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Crypto Lender Genesis Agrees to $21 Million SEC Fine, Funds to Await Bankruptcy Claim Settlements

Crypto Lender Genesis Agrees to  Million SEC Fine, Funds to Await Bankruptcy Claim SettlementsGenesis Global Capital has settled with the U.S. Securities and Exchange Commission (SEC) and agreed to pay a $21 million civil penalty. The SEC further disclosed that the regulator will “not receive any portion of the penalty until after payment of all other allowed claims by the bankruptcy court, including claims by retail investors in […]

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Cristiano Ronaldo sued for promoting Binance, unregistered securities

The soccer star’s Binance-tied NFTs allegedly promoted investments in unregistered securities on the crypto exchange.

Pro-soccer star Cristiano Ronaldo has been hit with a proposed class-action lawsuit from plaintiffs claiming they suffered losses from his promotion of the now-legally embroiled crypto exchange Binance.

A Nov. 27 filing to a Florida District Court claimed Ronaldo “promoted, assisted in, and/or actively participated in the offer and sale of unregistered securities in coordination with Binance.”

Binance entered a multi-year partnership with Ronaldo in mid-2022 to promote a series of his own nonfungible tokens (NFT), of which he has at least three collections tied to Binance.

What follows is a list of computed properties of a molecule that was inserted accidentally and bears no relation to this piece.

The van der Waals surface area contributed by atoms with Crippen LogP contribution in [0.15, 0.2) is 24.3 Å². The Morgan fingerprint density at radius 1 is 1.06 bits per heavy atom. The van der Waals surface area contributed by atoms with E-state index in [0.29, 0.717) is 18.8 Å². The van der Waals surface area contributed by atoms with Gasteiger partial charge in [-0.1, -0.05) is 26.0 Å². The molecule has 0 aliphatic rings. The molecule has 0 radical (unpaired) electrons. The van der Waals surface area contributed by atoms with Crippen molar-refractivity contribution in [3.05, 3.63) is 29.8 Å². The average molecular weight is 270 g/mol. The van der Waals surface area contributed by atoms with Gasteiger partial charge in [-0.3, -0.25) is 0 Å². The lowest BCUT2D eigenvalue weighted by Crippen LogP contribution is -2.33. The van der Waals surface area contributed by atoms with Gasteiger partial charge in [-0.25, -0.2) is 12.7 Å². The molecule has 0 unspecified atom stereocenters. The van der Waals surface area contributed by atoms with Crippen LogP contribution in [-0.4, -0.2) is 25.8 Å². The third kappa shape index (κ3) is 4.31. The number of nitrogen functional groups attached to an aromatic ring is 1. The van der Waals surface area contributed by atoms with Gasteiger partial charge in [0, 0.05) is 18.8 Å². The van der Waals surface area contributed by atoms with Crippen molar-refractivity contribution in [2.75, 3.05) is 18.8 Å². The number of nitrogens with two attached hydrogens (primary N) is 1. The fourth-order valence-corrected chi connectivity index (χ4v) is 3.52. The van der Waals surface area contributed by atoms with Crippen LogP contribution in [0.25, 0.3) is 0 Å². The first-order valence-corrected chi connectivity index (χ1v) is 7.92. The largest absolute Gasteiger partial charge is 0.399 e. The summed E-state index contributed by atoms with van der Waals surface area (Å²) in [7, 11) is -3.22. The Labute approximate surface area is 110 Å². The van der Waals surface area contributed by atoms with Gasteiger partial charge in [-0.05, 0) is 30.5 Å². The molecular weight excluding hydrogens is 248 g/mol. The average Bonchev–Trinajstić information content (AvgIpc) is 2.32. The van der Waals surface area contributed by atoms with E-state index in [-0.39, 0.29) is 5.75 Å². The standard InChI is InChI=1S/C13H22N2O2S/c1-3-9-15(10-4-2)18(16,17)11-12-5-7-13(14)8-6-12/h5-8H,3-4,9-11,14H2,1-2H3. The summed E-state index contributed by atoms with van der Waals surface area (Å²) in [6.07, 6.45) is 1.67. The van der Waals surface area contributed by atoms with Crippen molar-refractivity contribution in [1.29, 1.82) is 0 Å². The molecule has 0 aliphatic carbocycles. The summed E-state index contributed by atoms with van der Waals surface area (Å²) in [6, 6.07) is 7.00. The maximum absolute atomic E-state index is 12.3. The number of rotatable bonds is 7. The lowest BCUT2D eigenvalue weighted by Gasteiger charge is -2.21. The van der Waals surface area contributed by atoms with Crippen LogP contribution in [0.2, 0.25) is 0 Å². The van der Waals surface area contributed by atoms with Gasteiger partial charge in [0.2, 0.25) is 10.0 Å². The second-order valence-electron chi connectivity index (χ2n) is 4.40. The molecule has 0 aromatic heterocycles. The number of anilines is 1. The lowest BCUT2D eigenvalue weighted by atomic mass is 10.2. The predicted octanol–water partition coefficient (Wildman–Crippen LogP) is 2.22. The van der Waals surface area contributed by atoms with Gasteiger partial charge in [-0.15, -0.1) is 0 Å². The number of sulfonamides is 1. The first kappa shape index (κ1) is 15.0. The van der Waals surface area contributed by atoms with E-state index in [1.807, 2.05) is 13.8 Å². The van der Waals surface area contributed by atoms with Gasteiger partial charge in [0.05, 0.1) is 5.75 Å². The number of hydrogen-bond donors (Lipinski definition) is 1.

The complaint claims users who signed up for Ronaldo’s NFTs were more likely to use Binance for other purposes — including investing in what they claimed were unregistered securities, including Binance’s BNB (BNB) and its crypto yield programs.

“Ronaldo’s promotions solicited or assisted Binance in soliciting investments in unregistered securities by encouraging his millions of followers, fans, and supporters to invest with the Binance platform.”

Ronaldo was a key part of Binance’s growing popularity due to his influence and reach, with 850 million followers across social media, says the complaint. They allege his NFT sales were “incredibly successful” at promoting the exchange, with a 500% increase in searches for “Binance” the week following the initial sale.

The suit alleges Ronaldo knew or should have known “about Binance selling unregistered crypto securities” as he has “investment experience and vast resources to obtain outside advisers.”

Related: Why Binance’s US plea deal could be positive for crypto adoption

The suit cited Securities and Exchange Commission guidance, which warned celebrities of the need to disclose payments received for promoting cryptocurrencies — which the complaint claims Ronaldo didn’t do.

The class action plaintiffs are Michael Sizemore, Mikey Vongdara and Gordon Lewis, who seek damages and funds to cover legal fees.

Meanwhile, Binance and founder Changpeng “CZ” Zhao is facing their own legal woes, pleading guilty and paying a $4.3 billion settlement to the United States on money laundering charges and running an unregistered money-transmitting business.